After the Era of Westernization: Papua New Guinea Holds Witch Hunts

There is a world of information out there. A person who regularly checks the news and reads articles can always find some kind new information and be fascinated by either an atrocity or humble act of human kind.

I recently came across an article on twitter – the conveyor of information – about witch hunts in Papua New Guinea and how its participants post the acts on social media as a form of boasting. This particular article is more like a series consisting of five chapters where a writer, Kent Russel, tell the story of his visit in order to research the then viral witch hunts.

For 16 years of my life, i had been completely oblivious to the possibility of there being a country in this day and age so backwards and barbarian; I though witch hunts and witch trials had been left in Salem more than 300 years ago.

In communities like Warakum, PNG, women are hunted down on the belief that their use of sorcery caused death or sickness for another member of the community, including their own children. Women are stripped of their clothes, tied, and blindfolded as men strap them to a log over a pile of refuse. With a combination of fuel and fire, the members of the community watch the woman burn. When all that is left is a burnt figure only slightly resembling a human being, men run their truck tires over the supposed “witch” and the rest (including local officers) stare intently, without a flinch.

According to Russel’s recount, fishing decapitated women out of a local river isn’t cause of awe – it’s as usual as fishing for fish.

The world became aware of this cultural ritual about two years ago when a particular “witch’s” story became viral.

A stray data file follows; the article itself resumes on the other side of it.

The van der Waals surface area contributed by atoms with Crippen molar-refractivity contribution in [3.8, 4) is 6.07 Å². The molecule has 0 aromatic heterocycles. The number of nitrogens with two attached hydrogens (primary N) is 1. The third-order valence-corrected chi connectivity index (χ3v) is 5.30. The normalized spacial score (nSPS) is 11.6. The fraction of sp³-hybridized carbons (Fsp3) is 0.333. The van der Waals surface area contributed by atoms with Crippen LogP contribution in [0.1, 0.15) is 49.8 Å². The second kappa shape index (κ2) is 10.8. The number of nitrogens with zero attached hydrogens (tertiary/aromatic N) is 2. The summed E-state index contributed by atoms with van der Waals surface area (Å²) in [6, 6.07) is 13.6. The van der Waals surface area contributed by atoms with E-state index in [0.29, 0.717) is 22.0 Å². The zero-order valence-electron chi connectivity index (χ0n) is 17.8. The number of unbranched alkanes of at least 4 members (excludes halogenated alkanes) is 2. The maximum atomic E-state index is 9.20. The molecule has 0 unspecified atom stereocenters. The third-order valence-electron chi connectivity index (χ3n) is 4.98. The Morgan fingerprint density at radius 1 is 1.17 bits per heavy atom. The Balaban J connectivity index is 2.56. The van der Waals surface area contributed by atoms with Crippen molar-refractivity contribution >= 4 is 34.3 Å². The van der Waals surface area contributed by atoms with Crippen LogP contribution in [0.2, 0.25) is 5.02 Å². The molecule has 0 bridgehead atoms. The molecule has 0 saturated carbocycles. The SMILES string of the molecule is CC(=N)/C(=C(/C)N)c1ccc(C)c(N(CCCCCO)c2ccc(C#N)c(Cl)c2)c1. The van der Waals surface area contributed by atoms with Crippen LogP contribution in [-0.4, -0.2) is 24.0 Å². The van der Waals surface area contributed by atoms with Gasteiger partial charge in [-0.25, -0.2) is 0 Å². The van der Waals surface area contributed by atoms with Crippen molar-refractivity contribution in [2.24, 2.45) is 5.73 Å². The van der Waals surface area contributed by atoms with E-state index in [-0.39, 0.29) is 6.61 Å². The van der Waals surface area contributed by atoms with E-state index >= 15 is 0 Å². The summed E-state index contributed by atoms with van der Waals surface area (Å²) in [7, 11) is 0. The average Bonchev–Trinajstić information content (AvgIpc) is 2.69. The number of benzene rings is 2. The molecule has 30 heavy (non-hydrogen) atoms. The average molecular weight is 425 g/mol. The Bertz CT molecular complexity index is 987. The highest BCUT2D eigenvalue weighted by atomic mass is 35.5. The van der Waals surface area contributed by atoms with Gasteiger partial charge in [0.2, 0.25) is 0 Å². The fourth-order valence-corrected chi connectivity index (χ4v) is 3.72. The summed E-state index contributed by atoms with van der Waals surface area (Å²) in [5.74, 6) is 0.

The witch was a 20-year-old mother of two who had been blamed for the death of a 6-year-old neighbor boy in her Papua New Guinean shantytown in 2013. Based on his symptoms, the cause of the boy’s death was most likely rheumatic fever. But in PNG, any death that cannot be chalked up to simple old age is believed to have a malevolent agent behind it.

A group of 50 or so of the dead boy’s relatives apprehended the young mother, stripped her, tortured her and burned her alive in the settlement’s landfill, just outside the city of Mount Hagen. A number of bystanders were uniformed police officers who helped turn back a fire engine when it whined to the scene.

This particular witch killing splashed across the homepages of international tabloids because members of the crowd had snapped photos and shared them proudly on social media. Journalists descended, ascertaining a few grisly details as well as the woman’s identity (which cannot be said for many victims of sorcery-related violence in PNG): Her name was Kepari Leniata.


I’ve only just become aware of this and after further research, found that these occurrences aren’t only happening in PNG but also in some parts of the Middle East.

The entirety of Kent Russel’s story is on the following link. Read it if the topic interested/surprised you as much as it did me.

http://highline.huffingtonpost.com/articles/en/they-burn-witches-here/

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Taking Photos of Strangers in Public (or Street Photography)

IMG_4559All of these photos were taken at the Hollywood Beach boardwalk on a Saturday night. Though there is nightlife, it revolves mainly around whatever act is performing on the main stage that night.

The scene has changed though: there is a new resort right where there used to be a playground and it has utterly changed the vibe. IMG_4492There are more drunken adults laying poolside and less kids monkeying around on the bars.

But old habits die hard. The couple pictured dancing has been going to Hollywood beach ever since i can remember. Every Saturday my family IMG_4639and I would spend at the beach swimming in the ocean was every Saturday that couple would spend dancing in front of the stage.

Throughout the rest of the boardwalk, that is where the young hang out. The most popular spots are the ice cream parlors – there are possibly hundreds IMG_4535of them – the pizza places and the wall diving the boardwalk and the sand (either licking ice cream or biting pizza.)